Insomnia: Diagnosis

by Roy Strowd, MD

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    00:00 How do we diagnose insomnia? Well, we look for a number of symptoms, difficulty falling asleep, daytime sleepiness or excessive daytime sleepiness, fatigue and tiredness can be seen, problems with concentration or memory can actually be some of the presenting symptoms of insomnia, and memory dysfunction or cognitive dysfunction can indicate further evaluation of the patient's sleep and be the underlying cause. Irritability and increased errors or accidents at work or other activities may herald symptoms that are indicative of an underlying sleep disorder.

    00:36 When we think about the diagnosis of sleep, the DSM 5 has a series of criteria that are used to diagnose an insomnia disorder. The first is difficulty initiating or maintaining sleep or early morning awakening without being able to return to sleep. We look for social, occupational, and behavioral impairment which is a critical part of the diagnosis of an insomnia disorder. Symptoms should be present for at least 3 nights per week and symptoms should be noticed for at least 3 months.

    01:08 Sleep difficulty present despite having ample opportunity for sleep should be present. Sleep disturbances cannot be explained by any other sleep-wake disorders. We want to exclude other potential causes. And then sleep difficulty should not be due to physiologic effects of substance use or mental health disorders or other medical conditions. We want to rule out other causes particularly those that are treatable or reversible of these symptoms. In terms of diagnosis, we can use a number of diagnostic aids to help support a diagnosis of an insomnia disorder and the first is history. A comprehensive medical and psychiatric history is important in these patients. We want to take a sleep history and really interrogate the time of onset of sleep, the maintenance and adequacy of sleep, and symptoms around awakening. And we can also interview not just the patient but a bed partner about the quality and quantity of sleep. In terms of physical exam, this can help evaluate comorbid conditions and rule out other potential explanations. Self-reported screening tools can also be helpful and evaluate problems with sleep, sleep quality or sleep duration. And then a sleep diary can be helpful. It's typically kept over the course of 2-4 weeks where the patient records the time of onset of sleep, when they get in the bed, when they tend to fall asleep, their sleep maintenance or awakenings during the night, and when they get up for their daytime. The Epworth Sleepiness Scale is one of the most pervasive scales used to evaluate patients with symptoms of excessive daytime sleepiness. A series of questions evaluates the patient''s sleepiness during the day and can be used to stratify potential causes of sleep dysfunction and the presence of sleep dysfunction.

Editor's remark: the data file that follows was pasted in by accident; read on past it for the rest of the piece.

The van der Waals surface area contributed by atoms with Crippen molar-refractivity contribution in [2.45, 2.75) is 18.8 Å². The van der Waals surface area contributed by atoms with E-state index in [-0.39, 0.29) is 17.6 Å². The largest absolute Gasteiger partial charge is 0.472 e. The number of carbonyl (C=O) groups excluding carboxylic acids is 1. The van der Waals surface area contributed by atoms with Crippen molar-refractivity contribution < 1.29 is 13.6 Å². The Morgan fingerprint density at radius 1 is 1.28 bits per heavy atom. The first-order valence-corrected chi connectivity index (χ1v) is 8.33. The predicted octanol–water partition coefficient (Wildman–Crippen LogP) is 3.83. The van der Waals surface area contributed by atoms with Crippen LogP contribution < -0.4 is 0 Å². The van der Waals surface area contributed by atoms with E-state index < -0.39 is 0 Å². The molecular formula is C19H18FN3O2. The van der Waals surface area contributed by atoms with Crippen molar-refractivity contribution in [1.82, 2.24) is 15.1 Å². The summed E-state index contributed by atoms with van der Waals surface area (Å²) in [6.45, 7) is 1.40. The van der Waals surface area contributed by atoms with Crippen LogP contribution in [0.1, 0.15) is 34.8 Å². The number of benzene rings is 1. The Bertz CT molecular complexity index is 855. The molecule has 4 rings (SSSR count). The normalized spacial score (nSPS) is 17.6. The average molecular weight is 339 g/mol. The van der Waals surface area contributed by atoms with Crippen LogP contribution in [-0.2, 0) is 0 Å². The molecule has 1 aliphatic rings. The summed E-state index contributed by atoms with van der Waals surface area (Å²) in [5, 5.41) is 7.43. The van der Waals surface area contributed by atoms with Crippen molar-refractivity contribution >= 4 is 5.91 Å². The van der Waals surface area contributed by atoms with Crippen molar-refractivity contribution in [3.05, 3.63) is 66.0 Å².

02:57 And then lastly, polysomnography or evaluation of sleep is, it can be helpful in the diagnosis of an insomnia disorder but is not required. This is utilized really to evaluate alternative explanations for the insomnia as opposed to confirm a diagnosis of insomnia disorder. Here, we see the Epworth Sleepiness Scale, which is a really important self-administered scale to evaluate the degree of excessive daytime sleepiness. One of the most prominent symptoms of an insomnia disorder is excessive daytime sleepiness and this is how we evaluate and stratify those symptoms. Patients are asked a series of questions about how likely they are to sleep in a number of different settings such as sitting and reading or watching television or sitting in a public place or sitting in a car as a passenger lying down to rest, sitting and talking to someone, sitting quietly after lunch without alcohol, or being in a car when stopped for a few minutes in traffic. Patients rate each of these questions on a scale 0 that this would never happen or they would never doze off.

    04:02 One, there is a slight chance of dozing during this activity, 2 a moderate chance, and 3 a high chance of dozing off or sleeping with this activity. A score of 10 or more suggest the presence of excessive daytime sleepiness and should warrant evaluation of an underlying sleep disorder. What other diagnostic tools can be used to evaluate patient's sleep, sleep onset, sleep quality, or sleep quantity? The Pittsburg Sleep Quality Index is an important self-administered, self-reported scale to evaluate sleep quality. And actigraphy watches can evaluate the quantity, onset, and duration of sleep and be helpful in objectively evaluating what's happening in a patient's home.

    About the Lecture

    The lecture Insomnia: Diagnosis by Roy Strowd, MD is from the course Sleep Disorders​.

    Included Quiz Questions

    1. Caffeine
    2. Ginseng
    3. Kava kava
    4. Ginger
    5. Fatty foods
    1. Social, occupational, or behavioral impairment
    2. Symptoms noted for at least one month
    3. Symptoms for at least one night per week
    4. Sleep disturbance explained by a specific sleep–wake disorder
    5. Sleep disturbance attributed to poor sleep hygiene or substance use
    1. Epworth Sleepiness Scale
    2. Montreal Cognitive Assessment
    3. Mini–Mental Status Exam
    4. NIHSS
    5. Get-up-and-go test

    Author of lecture Insomnia: Diagnosis

     Roy Strowd, MD

    Roy Strowd, MD

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